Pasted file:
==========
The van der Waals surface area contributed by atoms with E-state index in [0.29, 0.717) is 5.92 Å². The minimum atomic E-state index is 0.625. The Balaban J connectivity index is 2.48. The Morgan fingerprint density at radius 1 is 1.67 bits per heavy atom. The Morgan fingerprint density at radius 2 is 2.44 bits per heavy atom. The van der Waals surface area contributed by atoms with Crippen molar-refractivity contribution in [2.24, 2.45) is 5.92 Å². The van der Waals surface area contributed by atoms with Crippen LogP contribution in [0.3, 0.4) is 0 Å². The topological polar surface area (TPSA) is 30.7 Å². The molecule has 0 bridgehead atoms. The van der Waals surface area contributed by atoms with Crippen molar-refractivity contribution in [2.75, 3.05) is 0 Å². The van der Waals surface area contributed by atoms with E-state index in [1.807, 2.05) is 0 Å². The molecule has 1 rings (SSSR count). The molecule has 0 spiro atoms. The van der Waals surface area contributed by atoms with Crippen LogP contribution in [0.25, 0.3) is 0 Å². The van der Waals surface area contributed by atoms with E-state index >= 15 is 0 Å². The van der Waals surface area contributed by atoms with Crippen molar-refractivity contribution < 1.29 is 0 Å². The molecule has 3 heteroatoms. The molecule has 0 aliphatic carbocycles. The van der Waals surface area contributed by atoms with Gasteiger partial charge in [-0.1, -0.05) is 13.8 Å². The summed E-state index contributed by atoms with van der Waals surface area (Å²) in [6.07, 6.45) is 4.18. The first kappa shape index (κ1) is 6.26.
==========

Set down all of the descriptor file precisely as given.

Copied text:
The van der Waals surface area contributed by atoms with E-state index in [0.29, 0.717) is 5.92 Å². The minimum atomic E-state index is 0.625. The Balaban J connectivity index is 2.48. The Morgan fingerprint density at radius 1 is 1.67 bits per heavy atom. The Morgan fingerprint density at radius 2 is 2.44 bits per heavy atom. The van der Waals surface area contributed by atoms with Crippen molar-refractivity contribution in [2.24, 2.45) is 5.92 Å². The van der Waals surface area contributed by atoms with Crippen LogP contribution in [0.3, 0.4) is 0 Å². The topological polar surface area (TPSA) is 30.7 Å². The molecule has 0 bridgehead atoms. The van der Waals surface area contributed by atoms with Crippen molar-refractivity contribution in [2.75, 3.05) is 0 Å². The van der Waals surface area contributed by atoms with E-state index in [1.807, 2.05) is 0 Å². The molecule has 1 rings (SSSR count). The molecule has 0 spiro atoms. The van der Waals surface area contributed by atoms with Crippen LogP contribution in [0.25, 0.3) is 0 Å². The van der Waals surface area contributed by atoms with E-state index >= 15 is 0 Å². The van der Waals surface area contributed by atoms with Crippen molar-refractivity contribution < 1.29 is 0 Å². The molecule has 3 heteroatoms. The molecule has 0 aliphatic carbocycles. The van der Waals surface area contributed by atoms with Gasteiger partial charge in [-0.1, -0.05) is 13.8 Å². The summed E-state index contributed by atoms with van der Waals surface area (Å²) in [6.07, 6.45) is 4.18. The first kappa shape index (κ1) is 6.26.